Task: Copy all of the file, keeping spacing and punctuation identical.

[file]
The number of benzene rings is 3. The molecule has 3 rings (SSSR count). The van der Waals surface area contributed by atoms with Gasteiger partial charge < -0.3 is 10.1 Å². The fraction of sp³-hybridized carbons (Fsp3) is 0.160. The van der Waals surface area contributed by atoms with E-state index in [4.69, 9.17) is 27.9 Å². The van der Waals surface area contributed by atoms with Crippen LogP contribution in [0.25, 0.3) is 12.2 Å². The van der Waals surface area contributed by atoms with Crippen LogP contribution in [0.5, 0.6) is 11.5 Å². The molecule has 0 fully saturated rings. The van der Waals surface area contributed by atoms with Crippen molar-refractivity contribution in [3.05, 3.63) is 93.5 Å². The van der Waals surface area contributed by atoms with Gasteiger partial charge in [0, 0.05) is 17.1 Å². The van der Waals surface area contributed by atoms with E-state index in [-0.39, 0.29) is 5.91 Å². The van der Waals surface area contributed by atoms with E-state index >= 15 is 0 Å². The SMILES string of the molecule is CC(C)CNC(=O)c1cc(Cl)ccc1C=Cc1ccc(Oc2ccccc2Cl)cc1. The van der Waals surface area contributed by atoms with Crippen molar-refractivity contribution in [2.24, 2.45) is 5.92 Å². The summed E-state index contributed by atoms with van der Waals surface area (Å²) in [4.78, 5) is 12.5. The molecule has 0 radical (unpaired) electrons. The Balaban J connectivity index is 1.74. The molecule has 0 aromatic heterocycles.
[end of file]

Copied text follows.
The number of benzene rings is 3. The molecule has 3 rings (SSSR count). The van der Waals surface area contributed by atoms with Gasteiger partial charge < -0.3 is 10.1 Å². The fraction of sp³-hybridized carbons (Fsp3) is 0.160. The van der Waals surface area contributed by atoms with E-state index in [4.69, 9.17) is 27.9 Å². The van der Waals surface area contributed by atoms with Crippen LogP contribution in [0.25, 0.3) is 12.2 Å². The van der Waals surface area contributed by atoms with Crippen LogP contribution in [0.5, 0.6) is 11.5 Å². The molecule has 0 fully saturated rings. The van der Waals surface area contributed by atoms with Crippen molar-refractivity contribution in [3.05, 3.63) is 93.5 Å². The van der Waals surface area contributed by atoms with Gasteiger partial charge in [0, 0.05) is 17.1 Å². The van der Waals surface area contributed by atoms with E-state index in [-0.39, 0.29) is 5.91 Å². The van der Waals surface area contributed by atoms with E-state index >= 15 is 0 Å². The SMILES string of the molecule is CC(C)CNC(=O)c1cc(Cl)ccc1C=Cc1ccc(Oc2ccccc2Cl)cc1. The van der Waals surface area contributed by atoms with Crippen molar-refractivity contribution in [2.24, 2.45) is 5.92 Å². The summed E-state index contributed by atoms with van der Waals surface area (Å²) in [4.78, 5) is 12.5. The molecule has 0 radical (unpaired) electrons. The Balaban J connectivity index is 1.74. The molecule has 0 aromatic heterocycles.